Published: July 7th 2010May 29th 2010
Staring at Walls: An Extended Hunt for the Elusive Rock Lady:
Digital Rasters and vector polygons once burnt my eye balls. Geological maps from the 1960s were scanned, digitized, exported to ArcGIS and georefrenced.
Maurandya petrophila is an odd life form. It is of the Scrophulariaceae family, kin to Monkey Flowers, Penstemons, Indian Paintbrushes, and the like. Rock Lady has dark green leaves covered by tiny silver hairs and edged with an irregular spikiness. It blooms sometime between April and July, exposing a cream colored flower with two striking yellow lines extending deep from from its throat.
Rock Lady grows only in small cracks on sheer walls of limestone. Exposed limestone is abundant in the many canyons of Death Valley, but Rock Lady does not grown on just any type of limestone. It only grows on dolomitic limestone, and more specifically only that from a few geological formations. Its favorite limestone seems to be that of the Lower Bonanza King geological formation, deposited over 500 million years ago. Though this formation is found in other mountain ranges inside and outside of the Park, the species remains endemic to the Southern Grapevine Mountains. Like most things about this odd
plant species, the exact reason for Rock Lady’s small population numbers and tiny range is not fully understood.
Describing the Rock Lady species as “rare” is actually an understatement. In 1998, there were only 20 plants known to exist in the world, all located in one single canyon in the southern most portion of the twisted and rugged Grapevine Mountains.
This tiny size of this population in Titus Canyon, evoked great concern by the Death Valley park staff in 1998. Some even proposed closing the canyon completely to vehicles. Instead, interpretive signs were moved from one of the best known population centers in order to draw attention away from the plants.
The following spring, in 1999, two park volunteers performed an extensive survey of adjacent canyons in the Grapevine Mountains. Their work, along with that of a few Park employees, expanded Rock Lady’s range into two more canyons (Fall Canyon and another just to the north) and brought the total number of known individuals to 220.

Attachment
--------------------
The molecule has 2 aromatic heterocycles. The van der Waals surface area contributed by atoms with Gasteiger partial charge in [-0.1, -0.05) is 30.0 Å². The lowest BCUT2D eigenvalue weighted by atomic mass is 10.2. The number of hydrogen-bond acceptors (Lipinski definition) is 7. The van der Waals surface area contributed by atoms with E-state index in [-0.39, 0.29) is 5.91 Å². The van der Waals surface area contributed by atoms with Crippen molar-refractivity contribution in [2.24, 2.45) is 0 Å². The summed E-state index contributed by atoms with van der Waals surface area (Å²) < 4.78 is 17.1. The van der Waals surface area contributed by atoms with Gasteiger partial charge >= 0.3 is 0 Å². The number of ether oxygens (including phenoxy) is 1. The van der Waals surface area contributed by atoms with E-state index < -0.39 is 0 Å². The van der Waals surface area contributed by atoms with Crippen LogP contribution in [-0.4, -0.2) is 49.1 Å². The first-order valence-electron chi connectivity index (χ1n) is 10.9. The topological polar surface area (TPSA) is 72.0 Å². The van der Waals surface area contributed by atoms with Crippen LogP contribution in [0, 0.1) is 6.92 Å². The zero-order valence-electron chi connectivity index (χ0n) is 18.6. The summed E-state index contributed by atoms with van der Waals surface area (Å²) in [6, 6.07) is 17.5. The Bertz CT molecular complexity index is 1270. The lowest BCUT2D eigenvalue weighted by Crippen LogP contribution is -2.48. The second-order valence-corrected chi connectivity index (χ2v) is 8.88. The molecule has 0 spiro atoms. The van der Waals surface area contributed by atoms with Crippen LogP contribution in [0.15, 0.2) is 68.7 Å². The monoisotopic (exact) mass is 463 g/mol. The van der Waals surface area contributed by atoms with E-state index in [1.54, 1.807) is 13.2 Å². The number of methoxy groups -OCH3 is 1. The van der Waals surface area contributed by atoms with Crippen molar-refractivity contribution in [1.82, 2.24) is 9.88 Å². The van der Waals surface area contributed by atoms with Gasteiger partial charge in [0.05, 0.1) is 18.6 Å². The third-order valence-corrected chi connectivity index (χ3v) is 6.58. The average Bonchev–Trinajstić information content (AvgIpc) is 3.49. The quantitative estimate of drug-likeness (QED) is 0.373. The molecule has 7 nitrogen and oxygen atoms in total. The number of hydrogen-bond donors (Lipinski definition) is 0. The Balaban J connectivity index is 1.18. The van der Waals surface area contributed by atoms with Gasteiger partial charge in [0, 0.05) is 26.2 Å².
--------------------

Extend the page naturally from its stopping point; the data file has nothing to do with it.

Since 1999, little work was done to observe how the species was doing. In the spring of 2009, I attempted to locate all the known plant sites and recount them.
Unfortunately, information on many of the locations of the plant populations was not clear or accurate and I was unable to find them all.
Last year, I counted only 120 living individuals. This year, on the other hand, with renewed effort and focus, I was able to relocate all known sites as well as survey in many new areas. This accomplishment came thanks to the help of several NPS employees and volunteers, who assisted me on all but one of my trips deep into the Grapevine Mountains.
The 2010 surveying and monitoring work was very successful and quadrupled the total number of known living Rock Lady plants to 755. Some of this large increase was evidently due to very wet and cool spring, but more than half of all the plants counted were found in places that were never surveyed before.
Aside from simply counting the plants this year, each population was more accurately mapped with GPS data and extensively photographed in order to make monitoring the populations more easily in the future and keeping better tabs on their health.
Though 755 is still an incredibly small number of plants, it is a massive increase from
the 220 known ten years ago. With the new knowledge of Rock Lady populations gained in 2010 we can have slightly more confidence that some small disturbance will not drive the species to extinction and Rocky Lady, at least for little while longer. will continue her strange discrete existence in the deep canyons of the Grapevine Mountains.
There are more photos below